The minister then tweeted: “I request Maharashtra govt to please send us the number of trains, their destinations and passenger lists. We are waiting and will work the whole night to keep the trains ready. Please forward us the passenger lists within next one hour.”

The Railway Minister finally tweeted: “Where is the list of 125 trains from Maharashtra? As of 2 am, received only 46 trains of which five are to West Bengal and Odisha which cannot operate due to cyclone Amphan.”
Shiv Sena leaders, in reply, took jibe at the Railway Minister pointing out how a UP-bound special train landed up in Odisha.

Now, look at what happened to the poor workers at Bandra Terminus. They wanted to leave for Howrah, had registration forms and health certificates ready, but were told at the last minute that no train will go to West Bengal because the state government had refused to allow trains due to cyclone devastation there.

Many of the workers broke into tears at the station, because they had paid up their rent and had packed all their belongings to return home. Many of the workers expressed their outrage at West Bengal chief minister Mamata Banerjee for taking this arbitrary decision.

Piyush Goyal is right when he says that trains cannot operate without detailed data and proper planning. Railways must know the destinations of the migrant workers in advance and at which stations the trains will stop. Since these migrants will have to be kept in quarantine in the states, the recipient government must make advance arrangements for buses to ferry them to quarantine centres.

West Bengal government may be busy in relief and rehabilitation after the cyclone, but one can ask, what was the state government doing from May 1 to 15? Why didn’t the state government send requisitions for special trains then? Mamata Banerjee is a sensitive politician and I hope she will take care of her people returning to West Bengal, whether by air or by train.

Indian Railways have so far run 3,060 Shramik Special trains ferrying more than 40 lakh migrant workers. Out of these,, 15,41,794 workers have returned to Bihar in 1,029 trains.

On Monday, another 1,96,350 workers returned to Bihar in 119 trains, but the state government is facing bus transport problems. It does not have enough number of buses to ferry these migrants to the quarantine centres.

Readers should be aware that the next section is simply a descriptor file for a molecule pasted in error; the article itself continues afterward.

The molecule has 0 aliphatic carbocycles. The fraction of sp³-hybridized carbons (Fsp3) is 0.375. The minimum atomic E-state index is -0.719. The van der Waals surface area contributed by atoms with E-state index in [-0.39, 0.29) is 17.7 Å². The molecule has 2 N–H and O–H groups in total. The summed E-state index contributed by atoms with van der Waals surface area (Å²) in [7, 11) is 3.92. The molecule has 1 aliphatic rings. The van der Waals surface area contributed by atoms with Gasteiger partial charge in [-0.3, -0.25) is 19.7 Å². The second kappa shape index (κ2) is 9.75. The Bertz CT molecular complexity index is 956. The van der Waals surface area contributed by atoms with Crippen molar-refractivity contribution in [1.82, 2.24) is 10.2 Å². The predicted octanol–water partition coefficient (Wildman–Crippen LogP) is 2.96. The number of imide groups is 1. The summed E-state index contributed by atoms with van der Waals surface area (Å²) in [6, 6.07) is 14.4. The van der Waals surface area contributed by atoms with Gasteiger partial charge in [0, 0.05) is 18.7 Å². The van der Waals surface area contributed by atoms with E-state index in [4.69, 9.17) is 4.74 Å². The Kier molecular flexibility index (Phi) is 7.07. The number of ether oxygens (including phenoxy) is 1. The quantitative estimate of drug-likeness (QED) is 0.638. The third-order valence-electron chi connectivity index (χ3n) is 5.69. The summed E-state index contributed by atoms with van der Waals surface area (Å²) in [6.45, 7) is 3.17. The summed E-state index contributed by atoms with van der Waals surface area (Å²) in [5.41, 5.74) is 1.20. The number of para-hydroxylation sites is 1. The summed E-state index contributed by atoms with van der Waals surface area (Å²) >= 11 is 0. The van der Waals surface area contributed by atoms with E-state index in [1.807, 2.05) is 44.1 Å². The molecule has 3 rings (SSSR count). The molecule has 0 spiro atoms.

Thousands of migrants and their relatives had to wait for hours under scorching sun for buses to arrive at Patna Junction and Danapur station. Social distancing norms went for a toss and the migrants scrambled to board the buses, with nearly four persons sitting on a single seat.

Clearly, no precautions are being taken to avoid spread of Coronavirus among migrant workers. These visuals are scary. It appears as if the virus is omnipresent inside the buses. No doubt, the number of migrants is huge, but in neighbouring UP, chief minister Yogi Adityanath’s government efficiently managed the return of 24 lakh workers by sending them to quarantine centres. Other states can learn from him.

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How timely enforcement of lockdown saved 54,000 to 78,000 lives in India

akb2301The surge in fresh COVID-19 cases in Delhi hit a new peak of 660 on Friday taking the total number to 12,319. This is the fourth peak in the capital in the last four days, even as the death toll has now touched 208. Nine more localities have been earmarked as containment zones.

The total number of COVID-19 cases in India on Friday reached 1,23,081, with nearly one-third (22,794) of all active cases recorded in the past four days alone. Of course, more than 50,000 people have recovered from this deadly disease till now.

Overall, there are five states which account for more than 80 per cent of COVID-19 cases in India. They are : Maharashtra, Tamil Nadu, Delhi, Gujarat and Rajasthan. Maharashtra leads the tally with 44,582 cases, while Tamil Nadu, at second place, has recorded 14,753 cases,which is almost one-third compared to that of Maharashtra.

In the last few days, many people have been asking me about the benefits of lockdown that was enforced on March 25. People are questioning why the graph is rising if the lockdown was successful? Was it because there were fewer testings in the initial days and the figures at that time were on the lower side? When India completely control this pandemic? When will the graph curve turn flat? Have the relaxations given rise to the upward curve? When will Coronavirus reach its peak in India?

On Friday, the Centre presented various models to indicate that India averted an estimated 14 to 29 lakh Coronavirus cases and between 37,000 to 78,000 deaths due to timely enforcement of nationwide lockdown. A senior government official said, the lockdown did significantly reduce the speed at which the virus was spreading.

I spoke to several top ministers, renowned medical experts and scientists for a comparative assessment of the gains derived from the lockdown in India and the COVID-19 figures in developed countries. The first point that was made clearly was that, had the lockdown not been enforced on March 25, the number of COVID-19 positive patients in India today would have touched 24,50,000 and the death toll would have touched 72,000.